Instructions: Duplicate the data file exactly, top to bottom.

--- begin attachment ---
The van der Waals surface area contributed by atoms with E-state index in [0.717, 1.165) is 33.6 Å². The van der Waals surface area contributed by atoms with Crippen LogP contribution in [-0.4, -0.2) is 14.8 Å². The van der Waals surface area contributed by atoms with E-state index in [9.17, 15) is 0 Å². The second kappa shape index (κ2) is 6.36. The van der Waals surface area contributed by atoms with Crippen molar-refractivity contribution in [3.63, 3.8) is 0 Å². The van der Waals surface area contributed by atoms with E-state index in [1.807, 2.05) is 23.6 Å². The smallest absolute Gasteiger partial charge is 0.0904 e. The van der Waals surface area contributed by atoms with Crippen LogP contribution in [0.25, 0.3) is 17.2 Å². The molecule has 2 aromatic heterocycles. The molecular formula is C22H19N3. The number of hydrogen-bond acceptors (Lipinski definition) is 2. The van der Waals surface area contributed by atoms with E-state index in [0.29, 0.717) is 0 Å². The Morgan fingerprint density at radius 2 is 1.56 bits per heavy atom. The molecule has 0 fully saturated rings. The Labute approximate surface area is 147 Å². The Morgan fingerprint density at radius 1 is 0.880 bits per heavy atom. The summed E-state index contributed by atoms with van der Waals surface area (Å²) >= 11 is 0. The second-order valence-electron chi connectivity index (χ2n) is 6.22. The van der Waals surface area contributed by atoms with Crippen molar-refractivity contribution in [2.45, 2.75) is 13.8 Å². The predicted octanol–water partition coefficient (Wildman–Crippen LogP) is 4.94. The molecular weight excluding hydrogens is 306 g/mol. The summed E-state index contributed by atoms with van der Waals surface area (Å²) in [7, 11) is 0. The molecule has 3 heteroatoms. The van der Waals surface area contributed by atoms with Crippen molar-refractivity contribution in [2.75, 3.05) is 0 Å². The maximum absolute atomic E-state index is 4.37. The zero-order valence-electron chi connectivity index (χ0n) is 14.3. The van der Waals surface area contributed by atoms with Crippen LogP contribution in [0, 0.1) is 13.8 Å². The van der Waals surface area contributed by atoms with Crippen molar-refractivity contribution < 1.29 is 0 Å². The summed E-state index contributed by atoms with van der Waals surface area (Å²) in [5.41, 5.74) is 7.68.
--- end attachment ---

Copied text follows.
The van der Waals surface area contributed by atoms with E-state index in [0.717, 1.165) is 33.6 Å². The van der Waals surface area contributed by atoms with Crippen LogP contribution in [-0.4, -0.2) is 14.8 Å². The van der Waals surface area contributed by atoms with E-state index in [9.17, 15) is 0 Å². The second kappa shape index (κ2) is 6.36. The van der Waals surface area contributed by atoms with Crippen molar-refractivity contribution in [3.63, 3.8) is 0 Å². The van der Waals surface area contributed by atoms with E-state index in [1.807, 2.05) is 23.6 Å². The smallest absolute Gasteiger partial charge is 0.0904 e. The van der Waals surface area contributed by atoms with Crippen LogP contribution in [0.25, 0.3) is 17.2 Å². The molecule has 2 aromatic heterocycles. The molecular formula is C22H19N3. The number of hydrogen-bond acceptors (Lipinski definition) is 2. The van der Waals surface area contributed by atoms with E-state index in [0.29, 0.717) is 0 Å². The Morgan fingerprint density at radius 2 is 1.56 bits per heavy atom. The molecule has 0 fully saturated rings. The Labute approximate surface area is 147 Å². The Morgan fingerprint density at radius 1 is 0.880 bits per heavy atom. The summed E-state index contributed by atoms with van der Waals surface area (Å²) >= 11 is 0. The second-order valence-electron chi connectivity index (χ2n) is 6.22. The van der Waals surface area contributed by atoms with Crippen molar-refractivity contribution in [2.45, 2.75) is 13.8 Å². The predicted octanol–water partition coefficient (Wildman–Crippen LogP) is 4.94. The molecular weight excluding hydrogens is 306 g/mol. The summed E-state index contributed by atoms with van der Waals surface area (Å²) in [7, 11) is 0. The molecule has 3 heteroatoms. The van der Waals surface area contributed by atoms with Crippen molar-refractivity contribution in [2.75, 3.05) is 0 Å². The maximum absolute atomic E-state index is 4.37. The zero-order valence-electron chi connectivity index (χ0n) is 14.3. The van der Waals surface area contributed by atoms with Crippen LogP contribution in [0, 0.1) is 13.8 Å². The van der Waals surface area contributed by atoms with Crippen molar-refractivity contribution < 1.29 is 0 Å². The summed E-state index contributed by atoms with van der Waals surface area (Å²) in [5.41, 5.74) is 7.68.